Lisa Simeone

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Lisa Simeone (born July 11, 1957) is an American freelance radio host and writer. She is best known for hosting public radio shows such as World of Opera and the Chicago Symphony Orchestra weekly broadcast series.

Early life and education[edit]

Simeone was born and raised in Pittsburgh, Pennsylvania. She attended St. John's College in Annapolis, Maryland, where she graduated in 1980 with a bachelor's degree in liberal arts. Later on, studying at the Writing Seminars at Johns Hopkins University, she received a master's degree in 1997.[1]


Simeone began her radio career as a classical music host at WBJC in Baltimore, moving on to WETA in Washington, D.C., and then to WJHU in Baltimore. In 1996, after ten years at WJHU, where her programming included classical, folk, and jazz music, plus a wide variety of reports, interviews, and call-in programs on intriguing topics,[2] she left to pursue a graduate degree in writing.

From 1998 to 2000, she was a regular host of NPR's Performance Today and Weekend Edition Sunday. She became full-time host of NPR's Weekend All Things Considered in 2000. She left the show in March 2002 to return to freelancing, and shortly afterwards began hosting NPR's World of Opera. She also returned to hosting and writing for the independent radio documentary series Soundprint, which she had done before she was hired at Weekend All Things Considered. In 2007, she also began hosting the weekly Chicago Symphony Orchestra broadcast series, produced and syndicated by the Chicago radio service WFMT.

In October 2011, Simeone became involved in the Occupy movement. Because of this activity, she was fired from Soundprint on October 19, 2011.[3] The firing was for alleged NPR ethics code violations, which prohibit political activism by journalists, though she was not working for NPR at the time in any capacity nor receiving any salary or payment from the network, and Soundprint was not an NPR program. She was also not a news reporter. According to The Huffington Post:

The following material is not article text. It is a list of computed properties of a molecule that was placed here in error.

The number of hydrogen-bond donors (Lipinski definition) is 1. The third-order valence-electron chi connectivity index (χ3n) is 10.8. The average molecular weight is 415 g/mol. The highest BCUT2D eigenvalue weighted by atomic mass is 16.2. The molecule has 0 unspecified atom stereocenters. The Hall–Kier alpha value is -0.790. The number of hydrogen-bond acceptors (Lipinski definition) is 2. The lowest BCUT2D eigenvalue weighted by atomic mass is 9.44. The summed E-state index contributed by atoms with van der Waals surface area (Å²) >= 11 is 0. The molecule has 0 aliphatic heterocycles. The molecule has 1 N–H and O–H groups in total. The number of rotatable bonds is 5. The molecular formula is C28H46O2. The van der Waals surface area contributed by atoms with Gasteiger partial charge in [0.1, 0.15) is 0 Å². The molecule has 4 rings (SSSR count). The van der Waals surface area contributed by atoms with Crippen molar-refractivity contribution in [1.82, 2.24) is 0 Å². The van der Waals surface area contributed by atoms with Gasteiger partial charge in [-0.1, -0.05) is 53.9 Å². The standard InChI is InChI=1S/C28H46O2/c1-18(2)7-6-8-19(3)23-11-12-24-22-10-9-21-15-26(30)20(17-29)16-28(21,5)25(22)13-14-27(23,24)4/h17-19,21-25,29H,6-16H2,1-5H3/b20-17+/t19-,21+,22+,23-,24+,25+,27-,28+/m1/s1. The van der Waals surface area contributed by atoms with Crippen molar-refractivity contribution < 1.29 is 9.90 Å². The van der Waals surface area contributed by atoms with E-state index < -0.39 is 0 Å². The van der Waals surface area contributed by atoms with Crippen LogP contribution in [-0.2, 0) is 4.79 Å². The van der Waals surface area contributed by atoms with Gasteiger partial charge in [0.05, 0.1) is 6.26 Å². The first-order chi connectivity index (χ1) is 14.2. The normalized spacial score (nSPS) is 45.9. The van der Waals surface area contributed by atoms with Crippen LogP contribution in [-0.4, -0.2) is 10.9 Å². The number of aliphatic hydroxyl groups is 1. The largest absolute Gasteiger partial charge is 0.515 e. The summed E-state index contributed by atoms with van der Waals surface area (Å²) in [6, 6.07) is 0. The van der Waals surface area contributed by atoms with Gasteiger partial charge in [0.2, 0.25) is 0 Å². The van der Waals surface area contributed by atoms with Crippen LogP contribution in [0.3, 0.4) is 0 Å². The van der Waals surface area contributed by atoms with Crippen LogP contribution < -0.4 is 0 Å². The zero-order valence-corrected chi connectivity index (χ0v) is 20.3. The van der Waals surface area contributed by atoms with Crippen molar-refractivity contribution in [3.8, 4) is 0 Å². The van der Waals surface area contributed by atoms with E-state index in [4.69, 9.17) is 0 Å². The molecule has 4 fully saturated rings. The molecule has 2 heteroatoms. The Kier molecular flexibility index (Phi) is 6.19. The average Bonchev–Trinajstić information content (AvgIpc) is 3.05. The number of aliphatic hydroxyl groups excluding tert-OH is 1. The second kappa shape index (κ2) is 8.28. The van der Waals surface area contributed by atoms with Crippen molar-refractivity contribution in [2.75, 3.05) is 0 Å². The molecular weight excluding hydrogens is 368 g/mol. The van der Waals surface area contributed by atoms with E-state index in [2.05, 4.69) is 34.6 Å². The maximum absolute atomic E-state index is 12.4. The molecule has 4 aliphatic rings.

Simeone, who lives in Baltimore, said she has been serving with about 50 people on a steering committee for an occupation protest on Pennsylvania Avenue [in Washington, D.C.] that's known as the October 2011 Movement. She said it is not connected to the Occupy Wall Street movement, but that they share similar philosophies.[4]

Following Simeone's firing from Soundprint, NPR also stopped distributing World of Opera. WDAV, which produces the show, immediately began distributing the program itself.[5][6] Simeone remained as host until the show ended in 2016.[7]

Simeone has written for the Baltimore City Paper, The Urbanite, and The Baltimore Sun,[2] and is the beauty editor and a columnist at Baltimore Style.[8][9] She has also done voice-overs, narrations, and hosting for the Discovery Channel, PBS, and other networks.[2]

Personal life[edit]

Simeone lives in Baltimore, Maryland. She is a lifelong political activist. One of her volunteer activities is running the civil liberties watchdog site TSA News,[10] which tracks the abuses committed by the Transportation Security Administration.


  1. ^ "". BrandYourself. 2010. Retrieved February 11, 2015.
  2. ^ a b c Lisa Simeone – Profile on World of Opera site. Retrieved September 29, 2017.
  3. ^ Zurawik, David (2011-10-21). "Lisa Simeone confirms her firing from public radio's 'Soundprint' show". The Baltimore Sun. Archived from the original on 2012-01-07. Retrieved 2011-10-26.
  4. ^ Zongker, Brett (2011-10-20). "Lisa Simeone, NPR Freelance Host, Fired For Occupy DC Involvement". The Huffington Post. Archived from the original on 2011-10-22. Retrieved 2011-10-26.
  5. ^ Peralta, Eyder. "NPR, World Of Opera Split Over Host's Role In Protests". October 21, 2011.
  6. ^ "Huffington Post". 20 October 2011. Retrieved 26 October 2014.
  7. ^ "World of Opera to Stop Production in December 2016". Retrieved 2020-06-28.
  8. ^ "Style Magazine". Style Magazine. Archived from the original on February 11, 2015. Retrieved February 11, 2015.
  9. ^ "Baltimore Style". Glamour Girl. Style Magazine. Archived from the original on 25 October 2014. Retrieved 25 October 2014.
  10. ^ "TSA News". Archived from the original on 2013-05-09. Retrieved 2015-09-16.

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